Choosing an inspector:


Would your inspector take this shot? Three stories up? Just to be sure the gutters weren’t clogged? To be clear: Oregon does not require inspectors to walk roofs, or enter an area that can be hazardous or has limited access, including crawl spaces and attics. Some inspectors are just not comfortable on roofs or in confined spaces. I’ve been walking roofs for 30 years. I go into attics and crawl spaces. Sometimes I get chased out by bats or raccoons, but I still go in them. These are the areas where the majority of serious defects are discovered and I feel it’s imperative that they are inspected fully. That is the level of expertise you should expect in your inspection and it is what you will receive with an Allegiant Inspection. Always check the Oregon Certified Home Inspector License Search to make sure whomever you hire is licensed, bonded and insured.



It’s termite season! I found this guy outside today (Aug 30). This is the Pacific Dampwood Termite and they are all over the coast. You will see swarms of these mainly on warm humid early evenings from August through October. A large colony can produce thousands but they are more commonly seen in the hundreds. termite vs penny
These winged forms of the species are called Alates or winged reproductives and they consist of new kings and queens that are produced from a colony to go out and form new colonies. The local OSU Extension office receives a lot of calls this time of year from people wondering what they are. Over 90% of a swarm will die. They are horrible at flying, do not survive long outside the nest and are not able to travel far. To survive, a king and a queen must both excavate a new home, seal it up and take a two week honeymoon to produce the first eggs.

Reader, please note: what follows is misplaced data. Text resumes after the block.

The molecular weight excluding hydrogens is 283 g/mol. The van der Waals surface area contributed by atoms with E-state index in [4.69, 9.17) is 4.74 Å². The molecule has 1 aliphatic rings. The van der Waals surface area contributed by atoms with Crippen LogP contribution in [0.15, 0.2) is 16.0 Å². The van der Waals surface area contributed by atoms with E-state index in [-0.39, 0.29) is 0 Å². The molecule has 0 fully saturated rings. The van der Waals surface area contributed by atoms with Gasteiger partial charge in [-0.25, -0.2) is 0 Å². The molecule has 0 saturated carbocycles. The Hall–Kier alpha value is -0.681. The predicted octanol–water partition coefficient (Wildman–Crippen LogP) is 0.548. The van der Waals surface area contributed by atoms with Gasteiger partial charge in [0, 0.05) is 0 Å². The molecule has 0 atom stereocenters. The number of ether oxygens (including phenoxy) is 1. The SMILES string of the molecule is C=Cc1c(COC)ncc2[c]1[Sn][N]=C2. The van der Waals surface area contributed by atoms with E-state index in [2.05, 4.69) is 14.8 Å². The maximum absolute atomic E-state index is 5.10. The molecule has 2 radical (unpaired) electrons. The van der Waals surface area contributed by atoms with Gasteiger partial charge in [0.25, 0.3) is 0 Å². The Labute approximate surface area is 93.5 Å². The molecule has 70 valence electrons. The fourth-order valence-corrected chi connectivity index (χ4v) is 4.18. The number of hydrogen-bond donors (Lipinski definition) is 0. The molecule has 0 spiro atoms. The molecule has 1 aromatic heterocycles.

As their name implies, they attack dampwood or wood with a high moisture content and can not survive in dry conditions. If you find these stuck in cobwebs all over your home it does not necessarily mean you have an infestation. They are all over in wooded areas and firewood stacks. If you find many of them inside your home (rare) you may have an infestation and should schedule an inspection.


To avoid having an infestation, there are several things homeowners can do:
*Store firewood off the ground, covered and at least twenty feet from the home.
*Divert water from gutter downspouts away from the foundation and keep gutters clean to prevent overflow onto siding, trim and foundation.
*Repair any roof leaks. The first good rain is a good time to inspect the attic.
*Repair any leaking plumbing fixtures or lines.
*Properly venting attics, crawl spaces and basements.
*Make sure you have a vapor barrier in your crawl space.
*Keep those crawl space vents open year round, protected by insect screens and unobstructed by shrubs/vegetation.
*Remove any stumps near the home as they are attracted to decaying wood.